Photography Ethics and Sensitive Sites

I have watched most, if not all of the videos from Dana. Seems to be a great guy, knows his stuff.
Shared some back and forth DM's about the areas in some of his video's last year.
I do my best to always practice these points. Sadly, too many others don't.
Thanks for posting.
w
 
Well done video with very important points made. His best point was on the subject of who we do not want to find the sites we may post photos of - those who do not walk with respect and the looters. Background photos are key to inadvertently giving information to find a site.

I have always struggled with whether or not to post photos of rock art or archeological sites. There are many many sites we have visited that I will never post photos of, they are just so special or fragile.

The last two or three years have shown off the chart growth in social media posts about everything outdoors. Everyone wants to do a "how to guide" or become a personality. I have personally noticed two youtube channels visiting places shortly after I've done a blog post on the area - this has not happened with rock art sites. I don't in any way think it is just a coincidence. On the other hand I've been pleased to receive notes of thanks on how well I've obscured a location.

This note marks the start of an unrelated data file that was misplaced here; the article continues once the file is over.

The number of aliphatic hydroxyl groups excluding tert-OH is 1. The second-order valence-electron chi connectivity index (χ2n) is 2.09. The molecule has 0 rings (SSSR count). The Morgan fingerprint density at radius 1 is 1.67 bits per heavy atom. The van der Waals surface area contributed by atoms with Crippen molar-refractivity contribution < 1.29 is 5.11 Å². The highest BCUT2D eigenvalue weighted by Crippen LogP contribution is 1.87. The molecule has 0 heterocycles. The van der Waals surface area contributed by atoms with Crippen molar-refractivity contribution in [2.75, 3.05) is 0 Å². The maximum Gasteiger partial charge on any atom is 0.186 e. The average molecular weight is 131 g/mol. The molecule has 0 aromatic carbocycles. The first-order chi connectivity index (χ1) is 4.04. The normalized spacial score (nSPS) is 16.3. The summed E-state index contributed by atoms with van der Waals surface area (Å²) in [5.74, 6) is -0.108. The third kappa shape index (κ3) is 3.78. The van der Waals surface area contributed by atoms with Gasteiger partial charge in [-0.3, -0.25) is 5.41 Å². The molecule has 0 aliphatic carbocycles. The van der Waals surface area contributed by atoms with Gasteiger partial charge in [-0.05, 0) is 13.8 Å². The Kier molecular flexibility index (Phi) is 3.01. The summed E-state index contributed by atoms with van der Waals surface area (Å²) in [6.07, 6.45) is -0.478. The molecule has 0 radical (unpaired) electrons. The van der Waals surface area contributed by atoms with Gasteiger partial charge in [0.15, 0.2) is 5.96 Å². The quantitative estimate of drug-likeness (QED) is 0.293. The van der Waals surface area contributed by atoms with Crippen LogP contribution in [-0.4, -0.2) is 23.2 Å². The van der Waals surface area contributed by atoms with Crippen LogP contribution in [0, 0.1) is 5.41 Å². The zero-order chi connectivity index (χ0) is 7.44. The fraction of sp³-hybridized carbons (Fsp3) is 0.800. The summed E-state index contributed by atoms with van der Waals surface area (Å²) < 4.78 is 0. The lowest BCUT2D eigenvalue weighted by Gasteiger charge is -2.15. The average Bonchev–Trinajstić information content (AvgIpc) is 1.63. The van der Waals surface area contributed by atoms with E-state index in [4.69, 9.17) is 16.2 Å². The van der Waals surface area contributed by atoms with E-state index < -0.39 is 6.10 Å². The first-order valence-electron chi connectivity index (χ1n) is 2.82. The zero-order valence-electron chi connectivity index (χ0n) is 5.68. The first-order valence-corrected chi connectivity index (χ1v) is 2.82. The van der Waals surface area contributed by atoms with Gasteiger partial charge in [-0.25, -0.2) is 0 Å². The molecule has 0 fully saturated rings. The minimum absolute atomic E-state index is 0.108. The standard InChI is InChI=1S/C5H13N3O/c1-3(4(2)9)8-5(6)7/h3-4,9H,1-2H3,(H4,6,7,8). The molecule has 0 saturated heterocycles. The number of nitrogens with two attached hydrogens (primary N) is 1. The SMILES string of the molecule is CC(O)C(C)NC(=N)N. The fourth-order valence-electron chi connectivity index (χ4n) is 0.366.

All of the above is why I keep our blog to a personal story style and not a guide on how to find or visit a location. No maps, no coordinates.

It takes so much work to maintain a level of ethics about sensitive sites. Dana's use of false backgrounds in videos was superb and illustrates the point on how much work it is. I know many would prefer I never post anything about anywhere. Yes, I've received rude remarks from people angry that I just showed a photo of their favorite campsite that no one else should ever know about.

The flip side is that many times seeing a posted photo has inspired us to do research and work out how to locate and visit an area. If people are not inspired - and I hope I help in this regard, how do we have any chance to educate people on ethics and values?

What a fine line we walk in regards to these special places. Reexamining ethics is a valuable endeavor in these constantly changing times.

This is an important discussion and, Mr. Sage, thanks for bringing it up and especially for introducing me to Dana. I had not seen his videos.
 
Our rule of thumb is to only post accurate location information of ruins and petroglyphs where there is previous signage and fencing, such as BLM's Arch Canyon site. Mostly I either don't post location info or at times I post very wrong location info on a fragile site. Part of the challenge is how to do as Ski says, that is educate while sharing the fun of being out and about. So I try to accurately describe plants and geology in locals, but we are very vague on archeological localities.
 
And please remember to turn off or strip the GPS information from the image metadata!!! For any Image you post that shows a site that should be protected! This includes all cell phones too.

As Ski has mentioned as such in the past, it is the thrill of doing research and using clues to find your discovery.
 
No arguments with any of that. I just wish someone who goes to all the effort to disguise the background could spend a few minutes editing his own post. He could have gotten his point across much quicker.
 

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